I am trying to measure different angles on 2D map using lat/lon coordinates taken from Google Maps, and Java library JTS.

I have noticed a weird thing: my measurements are always distorted, except angles that are perpendicular to meridians and parallels. It gets as high as 25 degrees when the angle sides are at an angle of 45 degrees to the parallalels, example here:

enter image description here

The result is 68.97 and the library I use uses the law of cosines to measure the angle. I also double checked the result using the method provided here, and the difference was still there.

Here's the Java code:

double point2X = 2.35956;
double point2Y = 48.86054;

double point1X = 2.35922;
double point1Y = 48.86215;

double fixedX = 2.3582;
double fixedY = 48.86124;

double angle1 = Math.atan2(point1Y - fixedY, point1X - fixedX);
double angle2 = Math.atan2(point2Y - fixedY, point2X - fixedX);

return Math.toDegrees(angle1 - angle2);

Or as done using JTS:

Coordinate point1 = new Coordinate(2.35922, 48.86215);
Coordinate point2 = new Coordinate(2.35956, 48.86054);
Coordinate fixed = new Coordinate(2.3582, 48.86124);

return Math.toDegrees(Angle.angleBetween(point1, fixed, point2));

And here is a JS fiddle showing the calculations:


I found out that Web Mercator is non-conformal, thus it doesn't preserve angles, but does it get as bad for even such small areas as presented above?

  • 1
    You've only provided a portion of the necessary code in the question. Where is the JTS code? – Vince Oct 7 '18 at 13:23
  • This doesn't have anything to do with Web Mercator, since your code is all in degrees (GCS). Your Law of Cosines code is spherical while the JTS code is likely spheroidal, which will make a slight difference. I don't have a code library immediately available, but the fact that cosine (48.86) = 0.6579 indicates that your X component is ~2/3 of Y in degrees (and Y is ~3/2 exaggerated in Mercator), which makes the calculations likely correct -- If the map looks square in Mercator at that latitude, it's actually rectangular (which is what non-conformal means). – Vince Oct 7 '18 at 16:49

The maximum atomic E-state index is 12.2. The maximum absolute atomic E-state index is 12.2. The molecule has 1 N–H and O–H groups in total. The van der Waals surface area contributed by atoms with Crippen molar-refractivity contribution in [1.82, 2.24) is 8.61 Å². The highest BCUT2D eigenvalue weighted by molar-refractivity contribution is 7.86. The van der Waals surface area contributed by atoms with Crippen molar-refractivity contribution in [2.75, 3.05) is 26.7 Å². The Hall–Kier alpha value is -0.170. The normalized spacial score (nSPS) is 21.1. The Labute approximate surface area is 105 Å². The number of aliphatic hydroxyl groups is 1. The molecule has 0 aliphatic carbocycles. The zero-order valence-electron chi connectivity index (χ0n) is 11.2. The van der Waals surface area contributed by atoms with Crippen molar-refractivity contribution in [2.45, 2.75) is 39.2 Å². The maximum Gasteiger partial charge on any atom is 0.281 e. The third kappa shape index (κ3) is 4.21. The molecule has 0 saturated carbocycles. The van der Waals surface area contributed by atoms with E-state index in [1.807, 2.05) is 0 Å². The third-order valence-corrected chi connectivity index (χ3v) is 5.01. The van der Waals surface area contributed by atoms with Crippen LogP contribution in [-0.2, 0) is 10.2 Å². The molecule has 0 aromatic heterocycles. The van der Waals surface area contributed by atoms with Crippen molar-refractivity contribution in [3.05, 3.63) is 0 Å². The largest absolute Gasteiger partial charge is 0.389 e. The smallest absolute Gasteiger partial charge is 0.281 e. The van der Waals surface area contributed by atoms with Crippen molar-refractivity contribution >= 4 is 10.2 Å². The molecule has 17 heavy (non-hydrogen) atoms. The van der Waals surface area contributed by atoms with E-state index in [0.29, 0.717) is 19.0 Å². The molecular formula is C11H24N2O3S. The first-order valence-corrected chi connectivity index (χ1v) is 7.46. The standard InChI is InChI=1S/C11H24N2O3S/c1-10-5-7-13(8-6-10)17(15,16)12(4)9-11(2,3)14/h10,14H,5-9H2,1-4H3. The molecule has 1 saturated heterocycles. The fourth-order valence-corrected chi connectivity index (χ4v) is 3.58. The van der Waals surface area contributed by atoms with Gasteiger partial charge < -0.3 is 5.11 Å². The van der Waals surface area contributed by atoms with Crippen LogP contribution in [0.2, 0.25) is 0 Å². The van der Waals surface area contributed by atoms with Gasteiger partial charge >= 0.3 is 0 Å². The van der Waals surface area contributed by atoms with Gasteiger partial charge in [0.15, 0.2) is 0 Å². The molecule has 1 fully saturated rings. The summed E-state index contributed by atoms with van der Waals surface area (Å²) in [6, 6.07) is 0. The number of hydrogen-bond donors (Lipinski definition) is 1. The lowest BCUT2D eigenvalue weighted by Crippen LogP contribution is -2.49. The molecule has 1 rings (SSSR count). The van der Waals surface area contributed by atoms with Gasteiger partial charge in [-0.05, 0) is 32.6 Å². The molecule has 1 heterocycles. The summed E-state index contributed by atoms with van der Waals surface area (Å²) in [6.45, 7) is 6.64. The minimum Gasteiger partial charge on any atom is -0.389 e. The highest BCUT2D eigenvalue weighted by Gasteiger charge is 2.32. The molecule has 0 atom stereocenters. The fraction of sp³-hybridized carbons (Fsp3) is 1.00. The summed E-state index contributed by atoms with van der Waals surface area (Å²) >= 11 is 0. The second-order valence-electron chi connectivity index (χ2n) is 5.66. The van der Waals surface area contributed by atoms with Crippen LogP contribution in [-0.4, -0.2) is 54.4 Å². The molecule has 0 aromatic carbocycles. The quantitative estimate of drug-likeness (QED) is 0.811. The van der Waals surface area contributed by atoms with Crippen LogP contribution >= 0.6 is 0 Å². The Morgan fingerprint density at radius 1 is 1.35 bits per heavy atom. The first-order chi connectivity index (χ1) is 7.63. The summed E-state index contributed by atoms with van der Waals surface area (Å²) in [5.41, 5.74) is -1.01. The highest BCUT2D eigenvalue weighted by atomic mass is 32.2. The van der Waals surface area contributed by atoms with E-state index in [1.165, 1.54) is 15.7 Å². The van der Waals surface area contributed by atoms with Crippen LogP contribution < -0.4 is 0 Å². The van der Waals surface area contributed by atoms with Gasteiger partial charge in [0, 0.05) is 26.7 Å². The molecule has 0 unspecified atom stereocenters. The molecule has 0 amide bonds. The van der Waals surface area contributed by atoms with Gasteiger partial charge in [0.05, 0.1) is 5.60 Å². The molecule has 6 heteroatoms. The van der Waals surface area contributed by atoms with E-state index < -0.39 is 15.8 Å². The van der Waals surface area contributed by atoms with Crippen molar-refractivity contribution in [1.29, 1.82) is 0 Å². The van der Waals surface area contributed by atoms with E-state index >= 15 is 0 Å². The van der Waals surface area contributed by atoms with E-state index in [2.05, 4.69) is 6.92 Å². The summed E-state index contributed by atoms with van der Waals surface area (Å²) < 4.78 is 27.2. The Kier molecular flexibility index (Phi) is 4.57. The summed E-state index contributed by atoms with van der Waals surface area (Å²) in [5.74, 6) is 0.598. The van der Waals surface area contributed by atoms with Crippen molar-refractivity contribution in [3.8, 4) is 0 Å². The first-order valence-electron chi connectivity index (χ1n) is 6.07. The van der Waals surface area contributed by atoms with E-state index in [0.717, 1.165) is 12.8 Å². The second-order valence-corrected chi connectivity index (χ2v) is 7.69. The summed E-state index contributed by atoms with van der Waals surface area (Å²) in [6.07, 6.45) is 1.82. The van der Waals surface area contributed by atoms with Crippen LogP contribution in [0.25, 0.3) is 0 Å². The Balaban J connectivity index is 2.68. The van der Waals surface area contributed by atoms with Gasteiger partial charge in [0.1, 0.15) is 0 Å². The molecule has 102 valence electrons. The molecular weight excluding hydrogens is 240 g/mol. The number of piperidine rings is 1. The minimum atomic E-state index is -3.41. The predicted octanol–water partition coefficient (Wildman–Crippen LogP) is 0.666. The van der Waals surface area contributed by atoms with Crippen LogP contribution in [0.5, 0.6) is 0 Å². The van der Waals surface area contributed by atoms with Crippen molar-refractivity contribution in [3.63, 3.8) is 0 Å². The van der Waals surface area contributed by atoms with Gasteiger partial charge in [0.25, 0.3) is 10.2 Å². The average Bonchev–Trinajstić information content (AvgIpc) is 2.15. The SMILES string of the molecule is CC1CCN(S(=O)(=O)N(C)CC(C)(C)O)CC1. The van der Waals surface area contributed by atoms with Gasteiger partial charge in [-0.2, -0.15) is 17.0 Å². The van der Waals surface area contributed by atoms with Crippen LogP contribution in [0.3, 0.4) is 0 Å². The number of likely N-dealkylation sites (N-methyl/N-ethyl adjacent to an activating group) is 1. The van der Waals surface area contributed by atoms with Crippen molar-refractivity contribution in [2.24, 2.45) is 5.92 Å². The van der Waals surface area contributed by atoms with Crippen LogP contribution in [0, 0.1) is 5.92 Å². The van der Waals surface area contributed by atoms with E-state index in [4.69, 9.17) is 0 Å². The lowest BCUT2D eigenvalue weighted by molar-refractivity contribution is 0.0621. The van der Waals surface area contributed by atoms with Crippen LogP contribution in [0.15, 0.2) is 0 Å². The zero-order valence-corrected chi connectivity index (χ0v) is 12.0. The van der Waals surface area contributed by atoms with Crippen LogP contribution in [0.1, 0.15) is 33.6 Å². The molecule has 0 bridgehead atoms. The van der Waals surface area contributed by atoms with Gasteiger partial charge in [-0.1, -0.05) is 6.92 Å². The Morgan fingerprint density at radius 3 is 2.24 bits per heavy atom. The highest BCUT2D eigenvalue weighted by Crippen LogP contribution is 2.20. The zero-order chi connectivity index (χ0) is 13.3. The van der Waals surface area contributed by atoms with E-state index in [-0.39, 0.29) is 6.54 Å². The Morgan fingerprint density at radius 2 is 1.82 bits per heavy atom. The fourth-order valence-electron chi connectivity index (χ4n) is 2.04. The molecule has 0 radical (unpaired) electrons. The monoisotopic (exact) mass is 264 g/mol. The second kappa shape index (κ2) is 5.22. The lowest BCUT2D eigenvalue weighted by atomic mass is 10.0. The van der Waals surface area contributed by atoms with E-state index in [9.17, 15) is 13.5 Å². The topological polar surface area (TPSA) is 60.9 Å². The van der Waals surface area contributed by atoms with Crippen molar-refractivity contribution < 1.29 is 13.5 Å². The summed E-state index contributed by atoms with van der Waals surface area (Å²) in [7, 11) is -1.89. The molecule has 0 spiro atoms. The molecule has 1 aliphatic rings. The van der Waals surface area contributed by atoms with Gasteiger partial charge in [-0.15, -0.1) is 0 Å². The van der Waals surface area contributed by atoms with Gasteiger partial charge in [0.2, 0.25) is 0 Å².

• @Vince do you mean, by saying that "it's actually rectangular" that I shouldn't expect 90 degrees angle there? But even checking on Google Earth - the streets there are exactly perpendicular. – Broccoli Oct 7 '18 at 19:11

Geographic (lat/lon) coordinates are already angular measures, so you can't compute a simple arctangent with the coordinates based on atan2(delta_y,delta_x) as if they were Cartesian values.

Using a port of the US Geodetic Survey FORTRAN code to solve the inverse (aka reverse) geodetic problem, and using the coordinate values in your Java code (assuming WGS84 datum), I got the following:

p1                     |p2                      |gcbearing
POINT (2.3582 48.86124)|POINT (2.35922 48.86215)|36.4845
POINT (2.3582 48.86124)|POINT (2.35956 48.86054)|127.9567

The difference between the bearings is 91.4722 degrees.

Reprojecting the points to WGS84 UTM Zone 31N and using Cartesian bearing, I got:

p1                            |p2                            |bearing
POINT (452926.994 5412229.237)|POINT (453002.658 5412329.763)|36.9681
POINT (452926.994 5412229.237)|POINT (453026.088 5412150.583)|128.4401

The difference here is 91.4720 degrees (since Paris is on the left side of the UTM cylinder the bearings are slightly different, as well)

Finally, reprojecting into a custom WGS84 datum flavor of the Europe Albers Equal Area Conic projection (central meridian 10.0, standard parallels 43.0,62.0), I got:

p1                            |p2                             |bearing
POINT ( -553711.962 2098386.8)|POINT (-553627.667 2098480.823)|41.8774
POINT ( -553711.962 2098386.8)|POINT (-553621.972 2098298.257)|134.5356

with a difference of 92.6582 degrees.

You cannot rely on a Web Mercator canvas for whether the intersection "looks like" a right angle because of the significant Y-axis distortion in Web Mercator, even at only 49N.

I don't have any experience in JTS, but it apparently only has Cartesian (not geodetic) functions, so you'd need to reproject to compute bearing changes (based on the above I'd recommend using UTM for relatively small areas).

  • 1
    JTS is purely cartesian, so you would need to use a local projection – Ian Turton Oct 9 '18 at 7:38

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